Vision impairment predicts five-year mortality

Trans Am Ophthalmol Soc. 2000;98:91-6; discussion 96-9.

Abstract

Purpose: To describe predictors of mortality in the 5-year follow-up of the Melbourne Visual Impairment Project (VIP) cohort.

Methods: The Melbourne VIP was a population-based study of the distribution and determinants of age-related eye disease in a cluster random sample of Melbourne residents aged 40 years and older. Baseline examinations were conducted between 1992 and 1994. In 1997, 5-year follow-up examinations of the original cohort commenced. Causes of death were obtained from the National Death Index for all reported deaths.

Results: Of the original 3,271 participants, 231 (7.1%) were reported to have died in the intervening 5 years. Of the remaining 3,040 participants eligible to return for follow-up examinations, 2,594 (85% of eligible) did participate, 51 (2%) had moved interstate or overseas, 83 (3%) could not be traced, and 312 (10%) refused to participate. Best corrected visual acuity < 6/12 and cortical cataract were associated with a significantly increased risk of mortality, as were increasing age, male sex, increased duration of cigarette smoking, increased duration of hypertension, and arthritis.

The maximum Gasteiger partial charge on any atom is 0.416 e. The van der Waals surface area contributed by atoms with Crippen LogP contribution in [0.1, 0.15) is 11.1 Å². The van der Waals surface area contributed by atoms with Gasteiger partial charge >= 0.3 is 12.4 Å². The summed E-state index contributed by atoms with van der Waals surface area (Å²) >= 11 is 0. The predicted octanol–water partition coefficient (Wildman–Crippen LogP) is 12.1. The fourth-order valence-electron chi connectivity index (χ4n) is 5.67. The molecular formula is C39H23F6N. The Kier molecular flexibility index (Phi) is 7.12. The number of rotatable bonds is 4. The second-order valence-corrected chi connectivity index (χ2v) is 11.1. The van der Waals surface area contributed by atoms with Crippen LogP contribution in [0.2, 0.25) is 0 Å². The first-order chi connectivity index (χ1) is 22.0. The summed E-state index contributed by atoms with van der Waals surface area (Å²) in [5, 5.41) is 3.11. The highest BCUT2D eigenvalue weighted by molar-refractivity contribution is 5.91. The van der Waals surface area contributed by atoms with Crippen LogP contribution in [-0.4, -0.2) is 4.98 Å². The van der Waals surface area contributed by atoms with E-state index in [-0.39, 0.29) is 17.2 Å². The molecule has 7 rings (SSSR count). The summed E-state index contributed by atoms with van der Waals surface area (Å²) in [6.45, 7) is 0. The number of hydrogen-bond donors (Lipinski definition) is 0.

Conclusions: Even mild visual impairment increases the risk of death more than twofold.

Publication types

  • Research Support, Non-U.S. Gov't

MeSH terms

  • Aging / physiology
  • Australia
  • Cohort Studies
  • Humans
  • Prognosis
  • Risk Factors
  • Time Factors
  • Vision Disorders / mortality*